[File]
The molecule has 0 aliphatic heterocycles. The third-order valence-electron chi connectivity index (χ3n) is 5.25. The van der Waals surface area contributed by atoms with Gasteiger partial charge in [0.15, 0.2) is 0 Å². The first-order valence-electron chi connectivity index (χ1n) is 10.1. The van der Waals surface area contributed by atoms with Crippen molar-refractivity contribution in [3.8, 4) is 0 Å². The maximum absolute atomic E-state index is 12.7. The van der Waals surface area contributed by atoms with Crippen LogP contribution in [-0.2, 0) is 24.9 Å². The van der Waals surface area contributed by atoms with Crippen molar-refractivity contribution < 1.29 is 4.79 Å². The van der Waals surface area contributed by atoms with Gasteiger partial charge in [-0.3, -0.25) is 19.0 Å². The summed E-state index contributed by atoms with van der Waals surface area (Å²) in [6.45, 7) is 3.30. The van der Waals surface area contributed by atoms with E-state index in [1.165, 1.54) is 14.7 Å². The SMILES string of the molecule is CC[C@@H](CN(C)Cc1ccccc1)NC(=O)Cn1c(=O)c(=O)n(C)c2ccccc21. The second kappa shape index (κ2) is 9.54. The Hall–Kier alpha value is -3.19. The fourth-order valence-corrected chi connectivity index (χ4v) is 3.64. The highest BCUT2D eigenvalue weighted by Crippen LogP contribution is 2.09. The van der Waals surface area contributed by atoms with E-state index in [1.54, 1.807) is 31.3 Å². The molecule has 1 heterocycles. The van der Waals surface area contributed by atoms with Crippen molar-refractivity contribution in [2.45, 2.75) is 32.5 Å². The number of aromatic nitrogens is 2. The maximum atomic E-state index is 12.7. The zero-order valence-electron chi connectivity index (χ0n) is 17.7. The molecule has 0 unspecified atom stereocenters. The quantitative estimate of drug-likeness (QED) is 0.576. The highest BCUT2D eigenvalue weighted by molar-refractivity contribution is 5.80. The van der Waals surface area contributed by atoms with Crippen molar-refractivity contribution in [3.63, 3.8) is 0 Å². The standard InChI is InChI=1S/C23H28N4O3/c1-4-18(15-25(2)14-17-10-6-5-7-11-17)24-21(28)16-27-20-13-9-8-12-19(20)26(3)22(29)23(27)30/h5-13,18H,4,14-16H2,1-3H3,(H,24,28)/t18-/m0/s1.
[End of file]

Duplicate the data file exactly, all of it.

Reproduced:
The molecule has 0 aliphatic heterocycles. The third-order valence-electron chi connectivity index (χ3n) is 5.25. The van der Waals surface area contributed by atoms with Gasteiger partial charge in [0.15, 0.2) is 0 Å². The first-order valence-electron chi connectivity index (χ1n) is 10.1. The van der Waals surface area contributed by atoms with Crippen molar-refractivity contribution in [3.8, 4) is 0 Å². The maximum absolute atomic E-state index is 12.7. The van der Waals surface area contributed by atoms with Crippen LogP contribution in [-0.2, 0) is 24.9 Å². The van der Waals surface area contributed by atoms with Crippen molar-refractivity contribution < 1.29 is 4.79 Å². The van der Waals surface area contributed by atoms with Gasteiger partial charge in [-0.3, -0.25) is 19.0 Å². The summed E-state index contributed by atoms with van der Waals surface area (Å²) in [6.45, 7) is 3.30. The van der Waals surface area contributed by atoms with E-state index in [1.165, 1.54) is 14.7 Å². The SMILES string of the molecule is CC[C@@H](CN(C)Cc1ccccc1)NC(=O)Cn1c(=O)c(=O)n(C)c2ccccc21. The second kappa shape index (κ2) is 9.54. The Hall–Kier alpha value is -3.19. The fourth-order valence-corrected chi connectivity index (χ4v) is 3.64. The highest BCUT2D eigenvalue weighted by Crippen LogP contribution is 2.09. The van der Waals surface area contributed by atoms with E-state index in [1.54, 1.807) is 31.3 Å². The molecule has 1 heterocycles. The van der Waals surface area contributed by atoms with Crippen molar-refractivity contribution in [2.45, 2.75) is 32.5 Å². The number of aromatic nitrogens is 2. The maximum atomic E-state index is 12.7. The zero-order valence-electron chi connectivity index (χ0n) is 17.7. The molecule has 0 unspecified atom stereocenters. The quantitative estimate of drug-likeness (QED) is 0.576. The highest BCUT2D eigenvalue weighted by molar-refractivity contribution is 5.80. The van der Waals surface area contributed by atoms with Crippen molar-refractivity contribution in [3.63, 3.8) is 0 Å². The standard InChI is InChI=1S/C23H28N4O3/c1-4-18(15-25(2)14-17-10-6-5-7-11-17)24-21(28)16-27-20-13-9-8-12-19(20)26(3)22(29)23(27)30/h5-13,18H,4,14-16H2,1-3H3,(H,24,28)/t18-/m0/s1.